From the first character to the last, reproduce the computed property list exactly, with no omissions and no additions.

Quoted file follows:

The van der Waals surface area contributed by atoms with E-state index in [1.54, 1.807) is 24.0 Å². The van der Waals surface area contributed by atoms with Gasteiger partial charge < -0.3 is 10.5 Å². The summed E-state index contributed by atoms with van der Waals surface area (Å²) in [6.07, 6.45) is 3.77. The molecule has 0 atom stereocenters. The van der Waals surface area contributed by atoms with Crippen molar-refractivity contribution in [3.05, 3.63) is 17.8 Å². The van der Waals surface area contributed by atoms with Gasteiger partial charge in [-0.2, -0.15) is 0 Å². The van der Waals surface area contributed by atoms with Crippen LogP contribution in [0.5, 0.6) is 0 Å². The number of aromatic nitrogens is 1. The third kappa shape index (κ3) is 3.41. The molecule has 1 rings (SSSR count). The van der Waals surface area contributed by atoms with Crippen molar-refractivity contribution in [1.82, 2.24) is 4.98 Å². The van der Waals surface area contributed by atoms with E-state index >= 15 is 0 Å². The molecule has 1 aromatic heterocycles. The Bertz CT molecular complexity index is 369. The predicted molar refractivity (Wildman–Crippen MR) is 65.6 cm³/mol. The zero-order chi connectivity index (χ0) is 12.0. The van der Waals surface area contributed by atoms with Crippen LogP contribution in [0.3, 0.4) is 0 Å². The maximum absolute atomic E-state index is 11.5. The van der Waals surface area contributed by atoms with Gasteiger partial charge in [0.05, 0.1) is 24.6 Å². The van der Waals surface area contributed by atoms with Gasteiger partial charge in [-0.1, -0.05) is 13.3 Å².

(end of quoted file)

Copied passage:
The van der Waals surface area contributed by atoms with E-state index in [1.54, 1.807) is 24.0 Å². The van der Waals surface area contributed by atoms with Gasteiger partial charge < -0.3 is 10.5 Å². The summed E-state index contributed by atoms with van der Waals surface area (Å²) in [6.07, 6.45) is 3.77. The molecule has 0 atom stereocenters. The van der Waals surface area contributed by atoms with Crippen molar-refractivity contribution in [3.05, 3.63) is 17.8 Å². The van der Waals surface area contributed by atoms with Gasteiger partial charge in [-0.2, -0.15) is 0 Å². The van der Waals surface area contributed by atoms with Crippen LogP contribution in [0.5, 0.6) is 0 Å². The number of aromatic nitrogens is 1. The third kappa shape index (κ3) is 3.41. The molecule has 1 rings (SSSR count). The van der Waals surface area contributed by atoms with Crippen molar-refractivity contribution in [1.82, 2.24) is 4.98 Å². The van der Waals surface area contributed by atoms with E-state index >= 15 is 0 Å². The molecule has 1 aromatic heterocycles. The Bertz CT molecular complexity index is 369. The predicted molar refractivity (Wildman–Crippen MR) is 65.6 cm³/mol. The zero-order chi connectivity index (χ0) is 12.0. The van der Waals surface area contributed by atoms with Crippen LogP contribution in [0.3, 0.4) is 0 Å². The maximum absolute atomic E-state index is 11.5. The van der Waals surface area contributed by atoms with Gasteiger partial charge in [0.05, 0.1) is 24.6 Å². The van der Waals surface area contributed by atoms with Gasteiger partial charge in [-0.1, -0.05) is 13.3 Å².